While information sharing can help predict upcoming demand for some inventories, the quantity and/or quality of the information may be limited, creating the need for forecasting. For those inventories that directly serve end customers, information sharing is not an option and demand forecasting is a necessity.

Routine demand

Routine demand can be characterized as having demand patterns that are uniform, seasonal, constantly increasing or decreasing, or a combination of any two of those patterns. Routine demand can be forecast relatively well for existing products that have a 12-month history and all of the methodologies are appropriate in certain applications.

Causal forecasting tools attempt to develop statistically significant correlations between past demand and its underlying driving force(s) so that future demand can be forecast based on the actions of the driving forces. Causal forecasting tools are complex and include least squares regression models and econometric models of all types. They are almost exclusively useful for inventory in the aggregate, as opposed to individual SKUs, and are beyond the needs of most users.

Naïve forecasting tools extrapolate historical demand data using simplistic (compared to causal) mathematical extrapolation for individual SKUs. Naïve models are based on the use of moving averages, which requires extensive data, or exponential smoothing, which requires significantly less data.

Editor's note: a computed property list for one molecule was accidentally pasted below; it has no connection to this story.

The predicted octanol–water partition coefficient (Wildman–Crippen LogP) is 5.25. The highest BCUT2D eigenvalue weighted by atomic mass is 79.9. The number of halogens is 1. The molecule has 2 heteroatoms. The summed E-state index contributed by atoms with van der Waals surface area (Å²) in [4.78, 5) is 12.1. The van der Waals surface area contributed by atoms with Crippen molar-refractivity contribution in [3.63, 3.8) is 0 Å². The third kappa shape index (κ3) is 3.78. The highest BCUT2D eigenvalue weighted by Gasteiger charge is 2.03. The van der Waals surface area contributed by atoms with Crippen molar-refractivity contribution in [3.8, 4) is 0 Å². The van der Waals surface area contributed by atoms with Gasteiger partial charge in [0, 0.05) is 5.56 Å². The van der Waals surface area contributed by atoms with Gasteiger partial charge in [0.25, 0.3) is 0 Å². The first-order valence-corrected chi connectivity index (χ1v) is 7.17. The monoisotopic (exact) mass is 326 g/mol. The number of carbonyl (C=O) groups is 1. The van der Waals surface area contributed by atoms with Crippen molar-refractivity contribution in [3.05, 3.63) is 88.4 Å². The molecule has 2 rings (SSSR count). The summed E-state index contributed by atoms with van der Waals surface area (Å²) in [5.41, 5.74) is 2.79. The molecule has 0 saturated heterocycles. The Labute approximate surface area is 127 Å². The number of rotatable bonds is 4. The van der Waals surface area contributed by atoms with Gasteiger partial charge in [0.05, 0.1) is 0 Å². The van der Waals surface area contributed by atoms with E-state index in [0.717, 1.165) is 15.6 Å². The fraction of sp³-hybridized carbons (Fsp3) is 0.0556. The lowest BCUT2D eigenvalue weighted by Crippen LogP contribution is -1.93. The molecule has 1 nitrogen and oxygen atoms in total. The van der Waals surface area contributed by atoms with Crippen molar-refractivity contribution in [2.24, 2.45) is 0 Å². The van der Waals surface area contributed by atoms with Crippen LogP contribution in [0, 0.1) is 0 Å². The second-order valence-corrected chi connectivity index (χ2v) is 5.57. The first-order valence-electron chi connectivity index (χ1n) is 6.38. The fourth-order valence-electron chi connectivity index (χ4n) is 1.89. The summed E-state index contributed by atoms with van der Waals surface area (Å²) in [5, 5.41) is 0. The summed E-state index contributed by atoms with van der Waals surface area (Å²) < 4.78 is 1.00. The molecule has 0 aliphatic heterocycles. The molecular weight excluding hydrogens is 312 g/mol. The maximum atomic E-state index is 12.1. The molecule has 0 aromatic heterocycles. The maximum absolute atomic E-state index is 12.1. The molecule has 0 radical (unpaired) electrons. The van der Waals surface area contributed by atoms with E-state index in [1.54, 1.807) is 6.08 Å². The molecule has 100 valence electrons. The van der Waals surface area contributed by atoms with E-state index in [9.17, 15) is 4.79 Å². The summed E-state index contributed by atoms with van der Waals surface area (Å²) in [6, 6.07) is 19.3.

While experienced personnel can apply judgment to routine demand SKUs, the results are not exceptionally good, even when 12, 24 or 36 months of sales history is available to them. Compared with naïve forecasting tools, differences of 30-40% will be evident in individual time periods and reality may be even more variable.

In routine demand forecasting, it is particularly important to address significant increases or decreases in demand that exceed preset limits. If these are not addressed, particularly before the next purchase or manufacturing work order is released, the risks of stockouts are significantly increased.

Beyond the type of naive or causal model used, the planner has significant control over its application, which include:

  • The length and point in time of the basis period used
  • The hierarchal level at which the forecasts are to be made (supplier, product category, SKU)
  • The extent to which the planner chooses to personally review seemingly extraordinary events

Very few products have demands stable enough to estimate future demand based on judgment. Discrete events, in particular, are difficult to model and negatively impact the results. Further, even with good forecasting software, the planner is routinely faced with situations that may represent the beginning of a trend that is not yet fully developed or a one-time, fluke event that will never be repeated. If the planner is incorrect in their interpretation, the result will be undesirable—a product shortage or excess stock.

Event-based demand

Forecasting demand associated with individual events is much more difficult than forecasting routine demand. Sales, advertising promotions, holidays and similar one-time events—even if repeated quarterly, semi-annually or annually—should be forecast separately from the routine demand if the short-term peak in demand exceeds the planned safety stock.